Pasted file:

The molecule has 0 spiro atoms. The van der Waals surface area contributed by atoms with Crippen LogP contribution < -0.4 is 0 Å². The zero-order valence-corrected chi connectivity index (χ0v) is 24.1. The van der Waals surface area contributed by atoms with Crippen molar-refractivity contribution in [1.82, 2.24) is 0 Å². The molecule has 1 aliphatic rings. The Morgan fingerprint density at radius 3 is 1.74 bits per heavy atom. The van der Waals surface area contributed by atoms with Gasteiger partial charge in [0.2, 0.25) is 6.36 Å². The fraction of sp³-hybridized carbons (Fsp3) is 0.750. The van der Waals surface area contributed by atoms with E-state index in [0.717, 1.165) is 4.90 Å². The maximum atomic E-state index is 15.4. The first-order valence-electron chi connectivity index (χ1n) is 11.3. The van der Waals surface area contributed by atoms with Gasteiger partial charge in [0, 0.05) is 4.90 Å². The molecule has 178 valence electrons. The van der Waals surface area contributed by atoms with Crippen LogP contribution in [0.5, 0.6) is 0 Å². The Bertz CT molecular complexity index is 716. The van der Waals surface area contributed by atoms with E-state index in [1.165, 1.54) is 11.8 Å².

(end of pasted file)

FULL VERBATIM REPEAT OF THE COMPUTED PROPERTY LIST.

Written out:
The molecule has 0 spiro atoms. The van der Waals surface area contributed by atoms with Crippen LogP contribution < -0.4 is 0 Å². The zero-order valence-corrected chi connectivity index (χ0v) is 24.1. The van der Waals surface area contributed by atoms with Crippen molar-refractivity contribution in [1.82, 2.24) is 0 Å². The molecule has 1 aliphatic rings. The Morgan fingerprint density at radius 3 is 1.74 bits per heavy atom. The van der Waals surface area contributed by atoms with Gasteiger partial charge in [0.2, 0.25) is 6.36 Å². The fraction of sp³-hybridized carbons (Fsp3) is 0.750. The van der Waals surface area contributed by atoms with E-state index in [0.717, 1.165) is 4.90 Å². The maximum atomic E-state index is 15.4. The first-order valence-electron chi connectivity index (χ1n) is 11.3. The van der Waals surface area contributed by atoms with Gasteiger partial charge in [0, 0.05) is 4.90 Å². The molecule has 178 valence electrons. The van der Waals surface area contributed by atoms with Crippen LogP contribution in [0.5, 0.6) is 0 Å². The Bertz CT molecular complexity index is 716. The van der Waals surface area contributed by atoms with E-state index in [1.165, 1.54) is 11.8 Å².